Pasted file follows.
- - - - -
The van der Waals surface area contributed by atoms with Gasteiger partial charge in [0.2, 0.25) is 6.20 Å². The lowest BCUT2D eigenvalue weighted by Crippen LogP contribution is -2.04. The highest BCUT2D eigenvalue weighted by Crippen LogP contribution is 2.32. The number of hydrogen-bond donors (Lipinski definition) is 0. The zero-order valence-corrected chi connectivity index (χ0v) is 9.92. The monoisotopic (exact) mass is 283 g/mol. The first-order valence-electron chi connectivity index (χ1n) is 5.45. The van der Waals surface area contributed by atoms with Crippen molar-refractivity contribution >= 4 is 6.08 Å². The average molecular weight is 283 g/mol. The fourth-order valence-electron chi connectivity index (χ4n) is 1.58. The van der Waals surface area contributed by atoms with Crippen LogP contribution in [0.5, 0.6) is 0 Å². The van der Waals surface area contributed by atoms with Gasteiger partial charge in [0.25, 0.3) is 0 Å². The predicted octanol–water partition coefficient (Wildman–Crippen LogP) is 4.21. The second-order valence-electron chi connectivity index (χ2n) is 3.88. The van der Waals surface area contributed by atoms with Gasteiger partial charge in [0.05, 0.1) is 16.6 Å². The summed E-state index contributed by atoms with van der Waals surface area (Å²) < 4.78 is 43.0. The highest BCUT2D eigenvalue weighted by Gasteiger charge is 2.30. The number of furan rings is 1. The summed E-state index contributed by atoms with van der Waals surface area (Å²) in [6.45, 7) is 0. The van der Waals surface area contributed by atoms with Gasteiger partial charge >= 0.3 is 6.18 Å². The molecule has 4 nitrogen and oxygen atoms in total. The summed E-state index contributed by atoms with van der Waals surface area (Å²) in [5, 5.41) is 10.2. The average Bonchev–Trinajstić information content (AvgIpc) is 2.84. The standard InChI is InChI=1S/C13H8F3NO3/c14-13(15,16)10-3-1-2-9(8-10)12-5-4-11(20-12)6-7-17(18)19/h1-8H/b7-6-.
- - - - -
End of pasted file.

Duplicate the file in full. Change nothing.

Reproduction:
The van der Waals surface area contributed by atoms with Gasteiger partial charge in [0.2, 0.25) is 6.20 Å². The lowest BCUT2D eigenvalue weighted by Crippen LogP contribution is -2.04. The highest BCUT2D eigenvalue weighted by Crippen LogP contribution is 2.32. The number of hydrogen-bond donors (Lipinski definition) is 0. The zero-order valence-corrected chi connectivity index (χ0v) is 9.92. The monoisotopic (exact) mass is 283 g/mol. The first-order valence-electron chi connectivity index (χ1n) is 5.45. The van der Waals surface area contributed by atoms with Crippen molar-refractivity contribution >= 4 is 6.08 Å². The average molecular weight is 283 g/mol. The fourth-order valence-electron chi connectivity index (χ4n) is 1.58. The van der Waals surface area contributed by atoms with Crippen LogP contribution in [0.5, 0.6) is 0 Å². The van der Waals surface area contributed by atoms with Gasteiger partial charge in [0.25, 0.3) is 0 Å². The predicted octanol–water partition coefficient (Wildman–Crippen LogP) is 4.21. The second-order valence-electron chi connectivity index (χ2n) is 3.88. The van der Waals surface area contributed by atoms with Gasteiger partial charge in [0.05, 0.1) is 16.6 Å². The summed E-state index contributed by atoms with van der Waals surface area (Å²) < 4.78 is 43.0. The highest BCUT2D eigenvalue weighted by Gasteiger charge is 2.30. The number of furan rings is 1. The summed E-state index contributed by atoms with van der Waals surface area (Å²) in [6.45, 7) is 0. The van der Waals surface area contributed by atoms with Gasteiger partial charge >= 0.3 is 6.18 Å². The molecule has 4 nitrogen and oxygen atoms in total. The summed E-state index contributed by atoms with van der Waals surface area (Å²) in [5, 5.41) is 10.2. The average Bonchev–Trinajstić information content (AvgIpc) is 2.84. The standard InChI is InChI=1S/C13H8F3NO3/c14-13(15,16)10-3-1-2-9(8-10)12-5-4-11(20-12)6-7-17(18)19/h1-8H/b7-6-.